• An analysis of the conception of social rights embedded in UK asylum policies
  • Mapping the changing network of organisations involved in domestic violence service provision
  • Pension funds investment and management in East Asia
  • Political economies in crises through a gender lens
  • Revisiting the impact of inequality on economic growth
  • Social inclusion policies in the European Union and Turkey: a comparative study
  • Welfare states in transition: towards eco social welfare.

The Department has one of the largest concentrations of social policy research in the UK. In the 2014 Research Excellence Framework we were ranked third in the UK for overall research performance and joint first for the impact of our research. Graduate students have access to staff, projects and research across a wide range of social policy areas and the Department is home to many internationally renowned research centres, including:

This Department really cares for people, for every single student and even for their individual development. I've never been in a city like this. It feels just like home. Everybody's always happy to help strangers.
Xinide, China (Inner Mongolia), MA Comparative and International Social Policy

Teaching and assessment How you’ll be taught and assessed

Teaching format

The modules for this MA have been specifically developed for postgraduate study. You will be taught through a combination of hands-on workshops, lectures and seminars based on real cases and data. You will find that small group working and establishing your own perspective on social issues will become a core part of your studying process.

  • One-to-one supervision whilst undertaking an extended Social Policy research project on a topic of your choosing
  • A friendly, supportive and intellectually stimulating environment in which to study
  • Small group teaching with the majority of lectures typically no larger than 30 people and often less than 15.

You'll also be able to attend the Department's lectures and University lectures from visiting speakers from across the world.


Your assessment will be continuous and based mainly on essays and reports. You will receive written feedback on all assessed work. There are no exams.

You'll complete a 15,000-20,000 word dissertation as part of your own specialist research project. You'll also have the opportunity to present your research as it progresses to a wider audience as part of our dissertation workshops.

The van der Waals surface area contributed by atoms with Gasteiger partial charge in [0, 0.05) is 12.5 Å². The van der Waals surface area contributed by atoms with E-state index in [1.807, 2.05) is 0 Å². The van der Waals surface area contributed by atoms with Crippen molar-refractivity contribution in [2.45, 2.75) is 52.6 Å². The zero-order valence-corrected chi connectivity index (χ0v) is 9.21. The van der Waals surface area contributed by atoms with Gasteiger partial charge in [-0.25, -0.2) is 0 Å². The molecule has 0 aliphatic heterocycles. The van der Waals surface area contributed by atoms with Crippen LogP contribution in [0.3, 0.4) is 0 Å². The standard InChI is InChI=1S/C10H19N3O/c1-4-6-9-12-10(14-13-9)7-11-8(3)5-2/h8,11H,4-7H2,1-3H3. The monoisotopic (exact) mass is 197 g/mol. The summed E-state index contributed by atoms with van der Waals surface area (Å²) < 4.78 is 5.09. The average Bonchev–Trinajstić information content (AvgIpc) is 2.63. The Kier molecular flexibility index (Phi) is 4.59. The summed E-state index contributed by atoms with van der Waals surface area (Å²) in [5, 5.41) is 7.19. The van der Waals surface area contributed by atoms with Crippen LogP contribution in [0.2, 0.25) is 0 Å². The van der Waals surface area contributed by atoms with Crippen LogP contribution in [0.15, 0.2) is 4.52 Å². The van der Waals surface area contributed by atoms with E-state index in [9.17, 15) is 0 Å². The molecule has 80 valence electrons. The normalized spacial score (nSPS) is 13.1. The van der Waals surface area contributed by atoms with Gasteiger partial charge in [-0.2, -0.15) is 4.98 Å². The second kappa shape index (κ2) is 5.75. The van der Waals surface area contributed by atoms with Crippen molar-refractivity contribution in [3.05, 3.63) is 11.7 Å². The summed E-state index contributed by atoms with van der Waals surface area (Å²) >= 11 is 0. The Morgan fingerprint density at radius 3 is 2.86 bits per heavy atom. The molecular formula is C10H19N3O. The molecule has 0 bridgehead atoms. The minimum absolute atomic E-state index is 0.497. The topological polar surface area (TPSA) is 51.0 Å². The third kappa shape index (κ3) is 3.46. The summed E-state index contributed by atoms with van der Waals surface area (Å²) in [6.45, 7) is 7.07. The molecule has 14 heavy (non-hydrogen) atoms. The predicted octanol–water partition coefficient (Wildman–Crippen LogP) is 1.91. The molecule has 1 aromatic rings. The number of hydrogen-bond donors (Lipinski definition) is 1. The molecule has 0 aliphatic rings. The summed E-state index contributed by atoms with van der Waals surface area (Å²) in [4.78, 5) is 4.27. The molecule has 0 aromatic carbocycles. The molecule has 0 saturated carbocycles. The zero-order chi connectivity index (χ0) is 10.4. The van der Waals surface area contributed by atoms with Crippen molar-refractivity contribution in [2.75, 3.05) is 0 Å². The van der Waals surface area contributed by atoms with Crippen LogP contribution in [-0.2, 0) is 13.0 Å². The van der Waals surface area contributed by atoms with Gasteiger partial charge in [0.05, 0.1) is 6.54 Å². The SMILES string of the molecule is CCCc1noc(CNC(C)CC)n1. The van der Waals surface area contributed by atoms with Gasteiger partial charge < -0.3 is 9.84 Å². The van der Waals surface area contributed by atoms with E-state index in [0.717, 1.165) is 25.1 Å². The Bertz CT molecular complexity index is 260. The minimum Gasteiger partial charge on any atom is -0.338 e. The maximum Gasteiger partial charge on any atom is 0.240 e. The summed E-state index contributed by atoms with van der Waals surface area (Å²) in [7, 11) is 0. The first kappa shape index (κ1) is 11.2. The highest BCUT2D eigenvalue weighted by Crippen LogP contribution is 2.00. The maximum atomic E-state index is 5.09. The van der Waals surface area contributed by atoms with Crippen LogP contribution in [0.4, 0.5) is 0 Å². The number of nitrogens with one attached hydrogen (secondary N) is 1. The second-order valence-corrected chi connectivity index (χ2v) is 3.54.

Funding opportunities

There are a number of funding opportunities for students studying this masters degree:

You can also explore more general sources of postgraduate scholarships and funding:

Careers Where you’ll go from here

The MA in Comparative and International Social Policy develops skills that employers need in a number of areas, especially policy analysis and research. You'll also find you develop transferable skills that will allow you to progress to different areas or to continue your studies at PhD level.

Career opportunities

This masters is designed for students who want to become active in social policy analysis and research. Graduates go on to a wide variety of destinations but most tend to go into one of these key areas:

  • Policy analysis inside intergovernmental organisations, national government agencies, think tanks, social service administration, NGOs or campaigning organisations
  • Researchers in policy organisations, consultancies and international departments of national civil services
  • Government ministries
  • Higher education careers, including academic research and PhD level study.

Transferable skills

  • Effective social inquiry skills based on qualitative and quantitative methods training
  • Independent study and group working skills
  • Effective analysis, design, delivery and evaluation of policy
  • Data retrieval, interpretation and computing skills for data analysis
  • Presentation, communication and dissemination of research outputs.

Entry requirements How to get here

Course entry

You will normally be expected to have at least a 2:1 undergraduate degree or equivalent qualification. You will also be considered if you have relevant work experience and academic potential.


You can apply and send all your documentation electronically with our online system, which allows you to save progress and return later to finish. If you're unable to apply online, you can submit a paper application.


International options

Guidance on international equivalents for entry qualifications.

English language

If your native language is not English, you should meet an English language proficiency level of 6.5 in the British Council's IELTS test with at least 5.5 in each component. We do accept other English Language Tests.

You may also want to attend the University's Intensive Summer Courses.

Enquire Contact our admissions tutors if you have any questions

Next steps

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Postgraduate Admissions
+44 (0)1904 322142